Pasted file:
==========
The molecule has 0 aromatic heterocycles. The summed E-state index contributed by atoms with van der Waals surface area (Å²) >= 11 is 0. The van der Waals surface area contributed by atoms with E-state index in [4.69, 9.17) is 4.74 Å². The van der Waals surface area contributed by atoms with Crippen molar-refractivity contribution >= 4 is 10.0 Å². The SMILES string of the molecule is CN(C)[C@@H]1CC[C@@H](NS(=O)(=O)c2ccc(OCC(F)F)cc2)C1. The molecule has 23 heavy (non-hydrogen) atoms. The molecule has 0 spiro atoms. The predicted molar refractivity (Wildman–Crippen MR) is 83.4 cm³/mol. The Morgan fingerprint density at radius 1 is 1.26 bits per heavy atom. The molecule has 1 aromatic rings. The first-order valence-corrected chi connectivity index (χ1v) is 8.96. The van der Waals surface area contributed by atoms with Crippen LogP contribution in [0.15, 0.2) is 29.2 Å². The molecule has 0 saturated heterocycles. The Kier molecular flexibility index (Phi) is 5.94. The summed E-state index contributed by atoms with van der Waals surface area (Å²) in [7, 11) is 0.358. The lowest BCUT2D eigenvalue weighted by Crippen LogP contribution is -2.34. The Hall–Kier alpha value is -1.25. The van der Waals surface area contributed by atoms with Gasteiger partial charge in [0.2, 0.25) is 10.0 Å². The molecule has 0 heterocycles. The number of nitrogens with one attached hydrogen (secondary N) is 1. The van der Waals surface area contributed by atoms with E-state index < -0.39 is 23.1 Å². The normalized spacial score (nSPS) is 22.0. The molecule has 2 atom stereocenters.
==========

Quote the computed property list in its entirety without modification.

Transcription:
The molecule has 0 aromatic heterocycles. The summed E-state index contributed by atoms with van der Waals surface area (Å²) >= 11 is 0. The van der Waals surface area contributed by atoms with E-state index in [4.69, 9.17) is 4.74 Å². The van der Waals surface area contributed by atoms with Crippen molar-refractivity contribution >= 4 is 10.0 Å². The SMILES string of the molecule is CN(C)[C@@H]1CC[C@@H](NS(=O)(=O)c2ccc(OCC(F)F)cc2)C1. The molecule has 23 heavy (non-hydrogen) atoms. The molecule has 0 spiro atoms. The predicted molar refractivity (Wildman–Crippen MR) is 83.4 cm³/mol. The Morgan fingerprint density at radius 1 is 1.26 bits per heavy atom. The molecule has 1 aromatic rings. The first-order valence-corrected chi connectivity index (χ1v) is 8.96. The van der Waals surface area contributed by atoms with Crippen LogP contribution in [0.15, 0.2) is 29.2 Å². The molecule has 0 saturated heterocycles. The Kier molecular flexibility index (Phi) is 5.94. The summed E-state index contributed by atoms with van der Waals surface area (Å²) in [7, 11) is 0.358. The lowest BCUT2D eigenvalue weighted by Crippen LogP contribution is -2.34. The Hall–Kier alpha value is -1.25. The van der Waals surface area contributed by atoms with Gasteiger partial charge in [0.2, 0.25) is 10.0 Å². The molecule has 0 heterocycles. The number of nitrogens with one attached hydrogen (secondary N) is 1. The van der Waals surface area contributed by atoms with E-state index < -0.39 is 23.1 Å². The normalized spacial score (nSPS) is 22.0. The molecule has 2 atom stereocenters.